Of those funds, $25,000 went to establish a challenge match fundraising program where the City will match donations for operations or capital investments raised by San Antonio Bike Share between Oct, 1, 2015 and Sept. 30, 2016. Along with the City, both VIA Metropolitan Transit Authority and the San Antonio River Authority have each agreed to match up to $25,000, and the City will continue to seek public sector partnerships to secure up to $100,000 in matching funds for the program.
Though the advancements for San Antonio B-Cycle have its supporters hopeful, the program still remains in need of regular funding to sustain it longterm.
Mayor Ivy Taylor said the City is proud to offer support to San Antonio B-Cycle, but it can’t keep bailing bikeshare out.
“This certainly has been a successful program but … my opinion is that corporate sponsorships certainly would go a long way,” she said. “But we need to have a business plan and have questions answered in order to be able to approach those sponsors.”
There are ongoing discussions between the nonprofit and potential corporate sponsors, Simpson said, but none have been officially secured yet.
“We are developing and working on several new committees spinning off of the new board of directors that just met for the first time in January (and are) focusing on a much needed plan to secure those sponsorships,” she added.
Councilman Roberto Treviño (D1) urged the nonprofit to engage in more trial-and-error testing of bikeshare station locations since he believes some locations are underused. He suggested expanding the stations to include more park areas.
San Antonio B-Cycle was the first bikeshare program implemented in Texas and since its launch in 2011 it has grown to include 55 bikeshare stations and 450 bikes in its network; soon to be 58 and 500, respectively.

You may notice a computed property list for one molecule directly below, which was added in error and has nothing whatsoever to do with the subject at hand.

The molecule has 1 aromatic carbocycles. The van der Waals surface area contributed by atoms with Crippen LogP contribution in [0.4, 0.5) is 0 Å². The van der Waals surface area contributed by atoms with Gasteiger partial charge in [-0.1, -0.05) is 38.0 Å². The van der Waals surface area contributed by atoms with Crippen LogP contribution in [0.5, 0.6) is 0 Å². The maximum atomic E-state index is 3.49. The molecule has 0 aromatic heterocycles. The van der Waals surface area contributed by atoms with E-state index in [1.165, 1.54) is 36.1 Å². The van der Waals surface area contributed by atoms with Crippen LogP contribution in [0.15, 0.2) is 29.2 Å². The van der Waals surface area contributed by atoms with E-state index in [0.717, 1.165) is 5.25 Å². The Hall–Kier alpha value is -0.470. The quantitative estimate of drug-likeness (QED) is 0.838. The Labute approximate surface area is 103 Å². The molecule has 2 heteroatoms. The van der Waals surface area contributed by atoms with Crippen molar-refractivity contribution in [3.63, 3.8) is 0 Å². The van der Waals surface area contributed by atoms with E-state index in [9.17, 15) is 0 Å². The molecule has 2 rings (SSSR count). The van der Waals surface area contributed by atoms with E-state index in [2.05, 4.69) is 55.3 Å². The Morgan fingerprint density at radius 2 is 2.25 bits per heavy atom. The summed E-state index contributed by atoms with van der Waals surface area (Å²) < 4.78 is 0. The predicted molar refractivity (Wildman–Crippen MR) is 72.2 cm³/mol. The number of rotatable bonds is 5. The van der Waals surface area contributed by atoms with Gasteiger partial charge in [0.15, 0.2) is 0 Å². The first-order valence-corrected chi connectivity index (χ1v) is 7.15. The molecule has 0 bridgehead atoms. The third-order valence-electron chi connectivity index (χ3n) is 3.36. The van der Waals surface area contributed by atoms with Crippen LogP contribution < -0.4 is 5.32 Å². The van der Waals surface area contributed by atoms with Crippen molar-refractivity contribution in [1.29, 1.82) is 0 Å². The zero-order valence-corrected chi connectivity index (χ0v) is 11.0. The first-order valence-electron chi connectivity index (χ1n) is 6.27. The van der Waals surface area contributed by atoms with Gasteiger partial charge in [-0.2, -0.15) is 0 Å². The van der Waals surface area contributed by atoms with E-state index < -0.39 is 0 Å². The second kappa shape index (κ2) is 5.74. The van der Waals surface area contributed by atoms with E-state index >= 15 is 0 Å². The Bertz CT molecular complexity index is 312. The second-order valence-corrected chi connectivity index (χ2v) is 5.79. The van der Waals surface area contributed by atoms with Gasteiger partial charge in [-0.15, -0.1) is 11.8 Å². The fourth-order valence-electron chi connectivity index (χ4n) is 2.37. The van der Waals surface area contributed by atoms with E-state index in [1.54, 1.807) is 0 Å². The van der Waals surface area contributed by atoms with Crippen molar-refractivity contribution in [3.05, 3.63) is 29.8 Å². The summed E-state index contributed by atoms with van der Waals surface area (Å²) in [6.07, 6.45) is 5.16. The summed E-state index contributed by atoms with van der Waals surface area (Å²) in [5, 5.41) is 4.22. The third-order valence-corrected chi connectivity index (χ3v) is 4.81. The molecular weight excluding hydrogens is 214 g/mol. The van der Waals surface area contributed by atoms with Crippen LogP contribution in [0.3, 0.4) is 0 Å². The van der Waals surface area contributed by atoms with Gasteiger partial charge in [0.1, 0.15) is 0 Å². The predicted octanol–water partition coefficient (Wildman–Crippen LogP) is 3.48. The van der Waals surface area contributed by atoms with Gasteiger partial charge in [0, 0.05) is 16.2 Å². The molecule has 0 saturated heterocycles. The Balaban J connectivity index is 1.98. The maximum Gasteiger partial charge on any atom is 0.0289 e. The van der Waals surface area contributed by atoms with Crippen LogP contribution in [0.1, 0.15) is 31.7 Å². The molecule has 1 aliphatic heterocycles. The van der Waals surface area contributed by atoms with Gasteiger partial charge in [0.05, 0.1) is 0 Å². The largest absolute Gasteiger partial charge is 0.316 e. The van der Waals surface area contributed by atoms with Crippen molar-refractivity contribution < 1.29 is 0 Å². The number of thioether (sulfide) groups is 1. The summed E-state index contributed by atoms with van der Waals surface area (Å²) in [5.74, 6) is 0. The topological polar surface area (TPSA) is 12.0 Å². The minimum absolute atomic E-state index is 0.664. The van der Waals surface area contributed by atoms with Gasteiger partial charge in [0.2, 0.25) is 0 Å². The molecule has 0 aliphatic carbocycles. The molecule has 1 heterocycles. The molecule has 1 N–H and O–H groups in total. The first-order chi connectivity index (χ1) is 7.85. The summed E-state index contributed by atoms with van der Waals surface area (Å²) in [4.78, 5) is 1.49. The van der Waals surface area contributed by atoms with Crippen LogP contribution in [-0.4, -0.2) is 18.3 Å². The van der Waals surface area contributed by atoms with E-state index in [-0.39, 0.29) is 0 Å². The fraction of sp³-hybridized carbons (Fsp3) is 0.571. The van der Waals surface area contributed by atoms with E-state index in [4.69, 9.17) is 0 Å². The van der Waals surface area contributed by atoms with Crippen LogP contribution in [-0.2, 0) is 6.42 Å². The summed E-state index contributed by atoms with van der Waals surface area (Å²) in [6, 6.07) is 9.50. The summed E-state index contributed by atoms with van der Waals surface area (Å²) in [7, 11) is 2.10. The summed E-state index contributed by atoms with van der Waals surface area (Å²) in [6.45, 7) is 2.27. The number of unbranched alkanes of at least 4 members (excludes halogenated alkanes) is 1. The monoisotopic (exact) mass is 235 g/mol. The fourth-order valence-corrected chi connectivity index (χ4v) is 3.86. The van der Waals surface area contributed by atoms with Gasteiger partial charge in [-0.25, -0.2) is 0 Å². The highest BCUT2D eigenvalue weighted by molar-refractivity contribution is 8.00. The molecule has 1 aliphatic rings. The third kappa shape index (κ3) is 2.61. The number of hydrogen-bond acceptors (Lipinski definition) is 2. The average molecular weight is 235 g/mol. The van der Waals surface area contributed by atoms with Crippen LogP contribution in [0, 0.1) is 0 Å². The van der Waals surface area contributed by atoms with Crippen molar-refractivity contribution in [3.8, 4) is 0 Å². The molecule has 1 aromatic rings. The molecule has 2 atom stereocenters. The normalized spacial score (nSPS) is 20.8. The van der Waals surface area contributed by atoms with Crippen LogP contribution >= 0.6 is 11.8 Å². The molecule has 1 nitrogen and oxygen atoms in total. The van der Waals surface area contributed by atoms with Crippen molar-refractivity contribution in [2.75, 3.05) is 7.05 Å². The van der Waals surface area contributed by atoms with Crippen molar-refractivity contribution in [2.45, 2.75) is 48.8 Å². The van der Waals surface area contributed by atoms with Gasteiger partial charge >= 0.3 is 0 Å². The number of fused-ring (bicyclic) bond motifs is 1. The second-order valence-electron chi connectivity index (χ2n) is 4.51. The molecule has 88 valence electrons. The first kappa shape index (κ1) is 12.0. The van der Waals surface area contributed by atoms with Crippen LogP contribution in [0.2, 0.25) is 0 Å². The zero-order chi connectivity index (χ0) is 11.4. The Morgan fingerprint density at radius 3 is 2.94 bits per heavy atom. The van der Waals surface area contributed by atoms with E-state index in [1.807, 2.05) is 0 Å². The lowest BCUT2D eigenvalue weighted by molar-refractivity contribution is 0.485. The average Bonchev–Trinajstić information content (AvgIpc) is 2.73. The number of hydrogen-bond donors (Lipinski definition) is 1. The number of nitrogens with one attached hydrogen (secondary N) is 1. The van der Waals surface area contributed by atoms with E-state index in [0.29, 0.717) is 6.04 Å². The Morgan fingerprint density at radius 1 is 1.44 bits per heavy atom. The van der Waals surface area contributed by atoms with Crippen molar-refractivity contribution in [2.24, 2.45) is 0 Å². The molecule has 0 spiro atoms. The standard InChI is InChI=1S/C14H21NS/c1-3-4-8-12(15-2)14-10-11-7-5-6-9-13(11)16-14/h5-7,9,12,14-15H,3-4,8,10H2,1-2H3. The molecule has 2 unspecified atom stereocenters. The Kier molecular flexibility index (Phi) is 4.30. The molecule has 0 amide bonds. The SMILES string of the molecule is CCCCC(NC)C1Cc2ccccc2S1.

Simpson remains hopeful for the future of San Antonio B-Cycle and acknowledged that building a successful program takes time and patience.
“Unfortunately it takes a lot longer than we all want it to, but I think we have to take a moment and step back and build that foundation first and make sure that what were doing is the right thing for the future,” she said.
CORRECTION: A previous version of this article stated that the Pearl’s new station would be located at Hotel Emma and San Antonio College’s new station would be located at the William R. Sinkin Eco Centro. Additionally, the B-Cycle transfer van that was purchased was not purchased with the $1.2 million TXDOT grant as previously stated. It also stated that the City was hoping to partner with VIA Metropolitan Transit Authority and San Antonio River Authority (SARA) to secure more funding, but both VIA and SARA had already donated $25,000 each to the fund matching program.
*Top image: Douglas R. Melnick, City chief sustainability officer, and J. D. Simpson, executive director of San Antonio Bike Share, demonstrate new features on the lighter and easier to balance B-Cycle. Photo by Kathryn Boyd-Batstone